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In these related appeals brought under the Wendell H. Ford Aviation Investment and Reform Act for the 21st Century (AIR21), at issue was whether the district court properly compelled arbitration of plaintiff's claims for whistleblowing retaliation. The Ninth Circuit affirmed as to the retaliation claim against plaintiff's employer, American Airlines, holding that the Airline did not waive its right to arbitrate by waiting to move to compel until after an agency investigation into its conduct was complete, nor was there reason to believe private AIR21 retaliation claims were inherently nonarbitrable. The panel reversed as to the retaliation claim against the Union, holding that the Union was not a party to the arbitration provision at issue in these cases and was not otherwise entitled to enforce the provision. View "American Airlines, Inc. v. Mawhinney" on Justia Law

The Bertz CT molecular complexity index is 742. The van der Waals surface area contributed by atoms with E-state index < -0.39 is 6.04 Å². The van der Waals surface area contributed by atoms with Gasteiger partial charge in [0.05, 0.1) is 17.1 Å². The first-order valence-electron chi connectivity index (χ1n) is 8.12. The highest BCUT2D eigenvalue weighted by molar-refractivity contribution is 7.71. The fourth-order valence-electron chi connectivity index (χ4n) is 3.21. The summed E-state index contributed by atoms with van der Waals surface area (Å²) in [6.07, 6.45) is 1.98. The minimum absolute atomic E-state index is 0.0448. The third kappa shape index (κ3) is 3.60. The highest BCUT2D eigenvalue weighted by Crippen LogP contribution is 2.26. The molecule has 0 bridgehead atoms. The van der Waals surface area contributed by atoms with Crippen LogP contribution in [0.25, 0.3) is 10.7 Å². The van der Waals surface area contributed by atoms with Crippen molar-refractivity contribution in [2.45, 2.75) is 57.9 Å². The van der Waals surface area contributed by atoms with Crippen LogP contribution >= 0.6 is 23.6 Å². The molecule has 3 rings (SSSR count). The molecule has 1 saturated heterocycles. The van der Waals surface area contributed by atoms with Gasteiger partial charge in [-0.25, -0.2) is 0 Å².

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Plaintiffs, current and former Uber drivers, filed putative class actions alleging that Uber violated various federal and state statutes by, among other things, misclassifying drivers as independent contractors rather than employees. The Ninth Circuit previously considered and reversed the district court's orders denying Uber's motions to compel arbitration in Mohamed v. Uber Technologies, Inc., 848 F.3d 1201, 1206 (9th Cir. 2016). In this case, the panel rejected plaintiffs' additional arguments as to why the arbitration agreements were unenforceable. Because the class certification by the district court was premised on the district court's determination that the arbitration agreements were unenforceable, the panel reversed class certification. The panel also held that the Rule 23(d) orders were based on the district court’s denial of the motions to compel arbitration and its granting of class certification. Because these decisions must be reversed, there was no longer a basis for the district court's restrictions on Uber's communication with class and putative class members. Therefore, these orders were moot and the panel reversed. View "O'Connor v. Uber" on Justia Law